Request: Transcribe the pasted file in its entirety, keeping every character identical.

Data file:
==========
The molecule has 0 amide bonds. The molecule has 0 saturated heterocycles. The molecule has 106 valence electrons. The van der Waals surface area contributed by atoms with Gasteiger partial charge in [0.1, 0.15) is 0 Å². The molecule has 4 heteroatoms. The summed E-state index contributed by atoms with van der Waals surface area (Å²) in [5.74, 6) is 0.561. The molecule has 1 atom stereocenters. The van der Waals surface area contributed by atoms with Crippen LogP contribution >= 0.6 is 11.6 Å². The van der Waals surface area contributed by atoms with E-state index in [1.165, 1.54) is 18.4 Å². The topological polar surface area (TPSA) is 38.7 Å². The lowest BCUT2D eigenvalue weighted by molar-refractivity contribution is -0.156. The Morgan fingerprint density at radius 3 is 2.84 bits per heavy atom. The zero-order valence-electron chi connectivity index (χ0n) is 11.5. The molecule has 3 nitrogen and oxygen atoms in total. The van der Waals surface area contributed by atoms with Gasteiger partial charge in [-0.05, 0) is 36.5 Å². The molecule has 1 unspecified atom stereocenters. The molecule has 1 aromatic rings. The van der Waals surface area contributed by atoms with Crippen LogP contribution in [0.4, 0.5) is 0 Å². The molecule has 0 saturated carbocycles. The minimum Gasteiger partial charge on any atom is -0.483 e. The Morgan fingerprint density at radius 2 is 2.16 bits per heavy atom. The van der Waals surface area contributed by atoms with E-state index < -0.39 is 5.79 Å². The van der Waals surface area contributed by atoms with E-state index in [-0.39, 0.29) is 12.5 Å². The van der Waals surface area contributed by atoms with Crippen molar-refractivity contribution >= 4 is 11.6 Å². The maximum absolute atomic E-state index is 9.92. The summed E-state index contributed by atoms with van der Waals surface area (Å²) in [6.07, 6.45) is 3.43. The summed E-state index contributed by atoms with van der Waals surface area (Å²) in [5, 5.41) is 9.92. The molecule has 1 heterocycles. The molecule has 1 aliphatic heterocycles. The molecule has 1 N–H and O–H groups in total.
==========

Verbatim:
The molecule has 0 amide bonds. The molecule has 0 saturated heterocycles. The molecule has 106 valence electrons. The van der Waals surface area contributed by atoms with Gasteiger partial charge in [0.1, 0.15) is 0 Å². The molecule has 4 heteroatoms. The summed E-state index contributed by atoms with van der Waals surface area (Å²) in [5.74, 6) is 0.561. The molecule has 1 atom stereocenters. The van der Waals surface area contributed by atoms with Crippen LogP contribution >= 0.6 is 11.6 Å². The van der Waals surface area contributed by atoms with E-state index in [1.165, 1.54) is 18.4 Å². The topological polar surface area (TPSA) is 38.7 Å². The lowest BCUT2D eigenvalue weighted by molar-refractivity contribution is -0.156. The Morgan fingerprint density at radius 3 is 2.84 bits per heavy atom. The zero-order valence-electron chi connectivity index (χ0n) is 11.5. The molecule has 3 nitrogen and oxygen atoms in total. The van der Waals surface area contributed by atoms with Gasteiger partial charge in [-0.05, 0) is 36.5 Å². The molecule has 1 unspecified atom stereocenters. The molecule has 1 aromatic rings. The van der Waals surface area contributed by atoms with Crippen LogP contribution in [0.4, 0.5) is 0 Å². The molecule has 0 saturated carbocycles. The minimum Gasteiger partial charge on any atom is -0.483 e. The Morgan fingerprint density at radius 2 is 2.16 bits per heavy atom. The van der Waals surface area contributed by atoms with E-state index < -0.39 is 5.79 Å². The van der Waals surface area contributed by atoms with E-state index in [-0.39, 0.29) is 12.5 Å². The van der Waals surface area contributed by atoms with Crippen molar-refractivity contribution >= 4 is 11.6 Å². The maximum absolute atomic E-state index is 9.92. The summed E-state index contributed by atoms with van der Waals surface area (Å²) in [6.07, 6.45) is 3.43. The summed E-state index contributed by atoms with van der Waals surface area (Å²) in [5, 5.41) is 9.92. The molecule has 1 heterocycles. The molecule has 1 aliphatic heterocycles. The molecule has 1 N–H and O–H groups in total.